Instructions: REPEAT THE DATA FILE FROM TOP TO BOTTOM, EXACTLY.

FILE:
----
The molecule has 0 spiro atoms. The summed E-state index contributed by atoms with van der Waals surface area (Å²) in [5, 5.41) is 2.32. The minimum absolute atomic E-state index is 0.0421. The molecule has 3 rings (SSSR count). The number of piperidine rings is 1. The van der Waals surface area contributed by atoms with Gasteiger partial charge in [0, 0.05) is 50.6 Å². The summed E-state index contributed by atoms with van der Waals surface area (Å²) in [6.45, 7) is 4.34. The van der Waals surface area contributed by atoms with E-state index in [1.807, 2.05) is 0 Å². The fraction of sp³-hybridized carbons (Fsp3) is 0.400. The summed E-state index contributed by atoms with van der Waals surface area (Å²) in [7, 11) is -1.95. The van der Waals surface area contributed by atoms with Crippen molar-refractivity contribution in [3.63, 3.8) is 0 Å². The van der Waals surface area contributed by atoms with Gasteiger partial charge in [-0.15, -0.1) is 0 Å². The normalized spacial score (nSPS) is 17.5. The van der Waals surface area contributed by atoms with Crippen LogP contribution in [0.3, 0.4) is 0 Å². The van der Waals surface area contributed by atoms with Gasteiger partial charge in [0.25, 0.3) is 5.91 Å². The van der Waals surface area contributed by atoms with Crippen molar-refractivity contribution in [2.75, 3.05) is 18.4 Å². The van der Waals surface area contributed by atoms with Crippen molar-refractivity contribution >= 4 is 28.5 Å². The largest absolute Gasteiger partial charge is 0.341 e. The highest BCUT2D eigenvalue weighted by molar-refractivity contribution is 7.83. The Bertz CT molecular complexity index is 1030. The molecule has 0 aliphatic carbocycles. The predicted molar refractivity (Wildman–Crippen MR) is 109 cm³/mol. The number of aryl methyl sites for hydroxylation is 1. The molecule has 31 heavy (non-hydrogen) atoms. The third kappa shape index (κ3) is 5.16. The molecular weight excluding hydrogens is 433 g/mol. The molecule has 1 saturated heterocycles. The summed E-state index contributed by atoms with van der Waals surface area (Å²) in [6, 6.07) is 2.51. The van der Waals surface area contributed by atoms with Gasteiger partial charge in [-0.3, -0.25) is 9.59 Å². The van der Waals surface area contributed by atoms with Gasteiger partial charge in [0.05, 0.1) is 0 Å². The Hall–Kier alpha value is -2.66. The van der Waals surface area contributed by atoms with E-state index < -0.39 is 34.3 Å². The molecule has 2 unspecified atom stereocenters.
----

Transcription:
The molecule has 0 spiro atoms. The summed E-state index contributed by atoms with van der Waals surface area (Å²) in [5, 5.41) is 2.32. The minimum absolute atomic E-state index is 0.0421. The molecule has 3 rings (SSSR count). The number of piperidine rings is 1. The van der Waals surface area contributed by atoms with Gasteiger partial charge in [0, 0.05) is 50.6 Å². The summed E-state index contributed by atoms with van der Waals surface area (Å²) in [6.45, 7) is 4.34. The van der Waals surface area contributed by atoms with E-state index in [1.807, 2.05) is 0 Å². The fraction of sp³-hybridized carbons (Fsp3) is 0.400. The summed E-state index contributed by atoms with van der Waals surface area (Å²) in [7, 11) is -1.95. The van der Waals surface area contributed by atoms with Crippen molar-refractivity contribution in [3.63, 3.8) is 0 Å². The van der Waals surface area contributed by atoms with Gasteiger partial charge in [-0.15, -0.1) is 0 Å². The normalized spacial score (nSPS) is 17.5. The van der Waals surface area contributed by atoms with Crippen LogP contribution in [0.3, 0.4) is 0 Å². The van der Waals surface area contributed by atoms with Gasteiger partial charge in [0.25, 0.3) is 5.91 Å². The van der Waals surface area contributed by atoms with Crippen molar-refractivity contribution in [2.75, 3.05) is 18.4 Å². The van der Waals surface area contributed by atoms with Crippen molar-refractivity contribution >= 4 is 28.5 Å². The largest absolute Gasteiger partial charge is 0.341 e. The highest BCUT2D eigenvalue weighted by molar-refractivity contribution is 7.83. The Bertz CT molecular complexity index is 1030. The molecule has 0 aliphatic carbocycles. The predicted molar refractivity (Wildman–Crippen MR) is 109 cm³/mol. The number of aryl methyl sites for hydroxylation is 1. The molecule has 31 heavy (non-hydrogen) atoms. The third kappa shape index (κ3) is 5.16. The molecular weight excluding hydrogens is 433 g/mol. The molecule has 1 saturated heterocycles. The summed E-state index contributed by atoms with van der Waals surface area (Å²) in [6, 6.07) is 2.51. The van der Waals surface area contributed by atoms with Gasteiger partial charge in [-0.3, -0.25) is 9.59 Å². The van der Waals surface area contributed by atoms with Gasteiger partial charge in [0.05, 0.1) is 0 Å². The Hall–Kier alpha value is -2.66. The van der Waals surface area contributed by atoms with E-state index < -0.39 is 34.3 Å². The molecule has 2 unspecified atom stereocenters.